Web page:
September 2012 Critical Care Journal Club
Tuesday, October 2, 2012 at 12:19PM
Rick Robbins, M.D. in acute kidney injury, acute tubular necrosis, autopsy, benzodiazepine, missed diagnosis, myocardial dysfunction, sedation, septic shock, viral pneumonia

We had a great group of attending discussants at this J club – thanks to all who participated including Drs. Jay Blum, Al Thomas, Clement Singarajah, Rick Robbins, Tom Bajo, Huw Owen Reece, and Roxanne Garcia Orr.   

Winters B, Custer J, Galvagno SM Jr, et al.  Diagnostic errors in the intensive care unit: a systematic review of autopsy studies.  BMJ Qual Saf 2012 Jul 24. [Epub ahead of print] Abstract

The authors reviewed 45 years of autopsy studies of ICU patients to determine the most common missed diagnoses.  Thirty-one studies including 5863 autopsies were included. Eight percent revealed a missed diagnosis with an adverse impact survival that would likely have changed therapy.  More than 80% of these were vascular events (such as pulmonary embolism or acute myocardial infarction) and infections.  Strangely, the authors detail all diagnostic categories except infection – this seems to have been an oversight error on their part. 

The authors extrapolated their data to conclude that 34,000 patients per year might die in the ICU from missed diagnoses.  But this calculation is based on the false assumption that there is nothing special about patients who ultimately undergo autopsy.  Many physicians specifically request autopsy because they want to find out if they missed anything.  Extrapolation of data with this selection bias would likely greatly overestimate deaths due to missed diagnoses.

There was some controversy between us in regards to the intent of this research.  Some felt that it was a condemnation of clinicians by pathologists, looking through the retrospect-o-scope to find our shortcomings.  Others pointed out that we often make mistakes as clinicians - even the best of us miss things.  It’s best to accept this and try to learn from it.  Experienced clinicians in the discussion all agreed that throughout their careers, few autopsies revealed important findings – and almost never determined a cause of death that wasn’t clinically suspected.  But most could remember a case or two that surprised them.  This paper should not be used as an indictment of bedside care by policy-makers, but as a reminder to physicians to maintain an open-minded and inquisitive diagnostic approach.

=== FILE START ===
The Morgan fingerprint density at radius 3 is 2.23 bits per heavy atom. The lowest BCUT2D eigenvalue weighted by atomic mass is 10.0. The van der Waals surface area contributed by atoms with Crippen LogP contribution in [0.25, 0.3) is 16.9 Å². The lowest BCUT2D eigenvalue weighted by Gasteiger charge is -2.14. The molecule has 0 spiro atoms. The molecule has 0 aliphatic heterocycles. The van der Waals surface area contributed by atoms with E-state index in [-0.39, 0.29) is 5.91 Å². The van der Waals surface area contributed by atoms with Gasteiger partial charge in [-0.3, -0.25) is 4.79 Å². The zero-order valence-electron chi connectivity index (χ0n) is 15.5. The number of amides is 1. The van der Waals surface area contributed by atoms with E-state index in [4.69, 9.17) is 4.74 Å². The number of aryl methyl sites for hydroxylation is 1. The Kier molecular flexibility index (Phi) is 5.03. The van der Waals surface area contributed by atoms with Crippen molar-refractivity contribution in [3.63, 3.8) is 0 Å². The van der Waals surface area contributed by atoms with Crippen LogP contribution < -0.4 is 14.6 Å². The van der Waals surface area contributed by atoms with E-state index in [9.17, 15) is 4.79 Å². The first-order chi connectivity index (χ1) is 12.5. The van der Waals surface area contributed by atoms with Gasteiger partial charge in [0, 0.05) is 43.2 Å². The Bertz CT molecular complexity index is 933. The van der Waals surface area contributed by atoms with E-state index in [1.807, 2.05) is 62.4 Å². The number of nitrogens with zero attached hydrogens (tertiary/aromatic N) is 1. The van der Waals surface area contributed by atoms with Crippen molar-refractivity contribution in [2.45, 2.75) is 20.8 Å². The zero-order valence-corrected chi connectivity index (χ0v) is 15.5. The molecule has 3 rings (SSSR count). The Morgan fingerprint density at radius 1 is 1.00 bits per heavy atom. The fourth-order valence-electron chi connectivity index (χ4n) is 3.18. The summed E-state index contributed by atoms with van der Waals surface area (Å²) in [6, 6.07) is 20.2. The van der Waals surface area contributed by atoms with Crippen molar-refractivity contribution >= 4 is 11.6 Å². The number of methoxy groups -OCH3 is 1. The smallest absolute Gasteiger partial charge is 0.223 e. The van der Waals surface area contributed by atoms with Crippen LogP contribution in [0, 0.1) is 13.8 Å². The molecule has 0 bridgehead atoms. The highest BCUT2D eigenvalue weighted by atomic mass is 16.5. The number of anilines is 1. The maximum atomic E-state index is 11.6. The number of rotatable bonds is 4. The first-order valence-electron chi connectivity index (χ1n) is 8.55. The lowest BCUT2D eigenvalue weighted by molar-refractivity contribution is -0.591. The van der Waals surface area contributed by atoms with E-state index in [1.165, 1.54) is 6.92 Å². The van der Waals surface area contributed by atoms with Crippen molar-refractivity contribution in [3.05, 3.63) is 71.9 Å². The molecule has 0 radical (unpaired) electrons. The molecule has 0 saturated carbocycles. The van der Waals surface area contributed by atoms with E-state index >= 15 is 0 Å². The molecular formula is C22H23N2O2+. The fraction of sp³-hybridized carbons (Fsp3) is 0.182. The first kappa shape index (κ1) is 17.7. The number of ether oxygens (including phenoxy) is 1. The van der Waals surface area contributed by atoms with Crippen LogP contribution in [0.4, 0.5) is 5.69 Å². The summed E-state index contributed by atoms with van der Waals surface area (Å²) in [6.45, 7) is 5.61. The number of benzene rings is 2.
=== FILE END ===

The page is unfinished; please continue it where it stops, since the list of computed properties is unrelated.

Choi SH, Hong SB, Ko GB, et al.  Viral infection in patients with severe pneumonia requiring intensive care unit admission. Am J Respir Crit Care Med 2012;186:325-32. Abstract

This article was thoroughly flawed, but it prompted a very interesting discussion.  This cohort study analyzed microbiological studies performed on critically ill patients with pneumonia (CAP and HCAP combined) and concluded that 36% of patients had a bacterial pneumonia and 36% had a viral pneumonia – most commonly rhinovirus.  Only 58% of the patients in the cohort underwent bronchoalveolar lavage.   The authors assumed any potentially pathogenic organism isolated was the cause of pneumonia.  However, many of the microbiological tests performed did not establish causality.  No one would argue that influenza virus in the bronchoalveolar lavage of a patient with pneumonia is clearly pathogenic, the same cannot be said for finding rhinovirus in a nasal swab.  Previous studies that used autopsies and microbiological examination of lung tissue obtained at autopsy have shown that bacteria isolated from BAL are often not causative of pneumonia.     


Dr. Thomas pointed out that widespread use of the term “Community-acquired pneumonia” might have the deleterious effect of mindlessly lumping together clinically distinct pneumonia syndromes instead of using bedside clinical skills to make a sound diagnosis.  We call everything “CAP”, give the recommended empirical antibiotics, and then depend on the lab to sort it out for us.  This point was emphasized when a resident asked when anti-influenza treatment should be given empirically for CAP – the answer is: when the clinical syndrome is consistent with influenza -for instance, in a patient with fever, dry cough, myalgias, arthalgias and headache.   This presentation is distinct from classic pneumococcal pneumonia, Pneumocystis jiroveci pneumonia, and coccidioidomycosis – although all 3 could be diagnosed as CAP upon presentation. 


We all agreed that the study was interesting in the aspect of pointing out how little we know about pneumonia.  It’s certainly possible that many patients admitted for CAP and urgently treated with antibiotics do not have bacterial pneumonia.  But a consistent microbiological approach and rigorous interpretation of the results will be required to sort this out in a valid analysis.


Pulido JN, Afessa B, Masaki M, et al.  Clinical spectrum, frequency and significance of myocardial dysfunction in severe sepsis and septic shock.  Mayo Clinic Proc 2012;87:620-8.  Abstract